When the plastic came off and the tobacco seeds were sown, we'd follow Mother out there and look for signs of the seeds coming up. She'd cover the beds with a loose canvas, and the tiny green seedlings would grow into a packed bed of ankle high, skinny plants that already had that sticky stuff inside their stems. "Setting the tobacco out" meant helping carefully pull single plants out of the dirt, stacking them with the roots all pointing the same way, and getting enough piles of them to last for a bunch of runs across the tobacco patch with the tobacco setter behind the tractor. This pulling plants was usually done while dew was still on the ground, and every time you moved your pile, crumbles of dirt and mud would coat your arm or leg or whatever body part got in the way. Can you say muddy, wet, and just chilly enough to not be fun?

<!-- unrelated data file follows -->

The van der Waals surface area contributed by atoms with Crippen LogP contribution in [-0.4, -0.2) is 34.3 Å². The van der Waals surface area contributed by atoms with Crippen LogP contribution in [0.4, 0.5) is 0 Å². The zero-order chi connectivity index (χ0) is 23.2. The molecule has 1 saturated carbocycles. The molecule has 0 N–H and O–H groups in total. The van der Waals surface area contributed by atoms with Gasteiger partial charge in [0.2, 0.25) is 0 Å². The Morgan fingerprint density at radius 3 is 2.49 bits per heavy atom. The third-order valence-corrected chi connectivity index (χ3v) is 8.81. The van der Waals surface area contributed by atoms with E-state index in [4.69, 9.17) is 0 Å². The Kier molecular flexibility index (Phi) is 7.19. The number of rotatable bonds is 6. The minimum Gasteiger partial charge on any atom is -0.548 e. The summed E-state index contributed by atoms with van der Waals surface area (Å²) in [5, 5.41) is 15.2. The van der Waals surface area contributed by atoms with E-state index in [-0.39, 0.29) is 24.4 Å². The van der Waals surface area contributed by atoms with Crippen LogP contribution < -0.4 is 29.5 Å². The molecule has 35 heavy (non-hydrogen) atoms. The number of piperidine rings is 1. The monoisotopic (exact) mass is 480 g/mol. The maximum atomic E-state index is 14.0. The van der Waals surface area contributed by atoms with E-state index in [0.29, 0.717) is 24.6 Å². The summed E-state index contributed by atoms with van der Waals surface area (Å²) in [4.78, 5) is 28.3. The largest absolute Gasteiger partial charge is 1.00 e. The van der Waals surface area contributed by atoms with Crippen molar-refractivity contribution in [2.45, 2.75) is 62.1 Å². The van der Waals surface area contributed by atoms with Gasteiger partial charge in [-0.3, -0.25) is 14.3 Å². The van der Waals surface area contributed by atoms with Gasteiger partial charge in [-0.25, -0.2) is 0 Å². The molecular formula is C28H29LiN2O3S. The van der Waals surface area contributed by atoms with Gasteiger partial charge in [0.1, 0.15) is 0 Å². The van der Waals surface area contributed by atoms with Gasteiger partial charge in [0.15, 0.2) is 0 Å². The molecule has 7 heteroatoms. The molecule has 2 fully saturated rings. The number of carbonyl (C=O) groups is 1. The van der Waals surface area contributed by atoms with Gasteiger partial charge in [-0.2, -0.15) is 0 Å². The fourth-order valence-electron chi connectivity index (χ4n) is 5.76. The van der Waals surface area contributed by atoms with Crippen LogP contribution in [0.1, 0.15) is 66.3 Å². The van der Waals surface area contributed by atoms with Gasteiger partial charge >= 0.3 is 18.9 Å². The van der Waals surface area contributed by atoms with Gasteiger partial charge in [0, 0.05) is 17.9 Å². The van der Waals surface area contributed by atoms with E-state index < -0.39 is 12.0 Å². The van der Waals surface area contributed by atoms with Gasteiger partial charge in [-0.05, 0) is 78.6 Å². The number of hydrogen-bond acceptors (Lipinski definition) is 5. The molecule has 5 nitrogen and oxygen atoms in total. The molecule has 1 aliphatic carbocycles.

Now, we come to the tobacco setter. Once upon a time, my parents put out plants using a handheld, peg-like planter, and we followed with water for each plant. Ah, but somewhere along the way we got mechanized, and the tobacco setter was sort of our friend. I say "sort of" because my city grandma (not the granny who lived in the country all her life, but my other grandmother) mentioned to six year old me that the "hands" that gently clamped each tobacco plant and rotated it down to the ground to be watered and have the soil packed around it as the machine moved, those hands just might pinch me if I left my hand there too long when I laid each plant in them. These hands rotated around the wheel very quickly, and the two people riding the setter had to keep them full. Someone else got the pleasure of walking behind the setter and filling in any missed spots with a plant and packing the dirt and mud around it. Whether my city grandmother really thought I might get my hand caught, or whether she was teasing me, I don't know. I imagine my mother has an opinion, but suffice it to say that I hesitated almost too long every time I rode the setter for a long while after that. Later on in my childhood, I was pretty fast at it. My mom and I would ride the setter, and Pop would gradually run the tractor faster and faster. . .and that, messy as it was, was a fun job sometimes. Still, I wouldn't choose to do it all over again.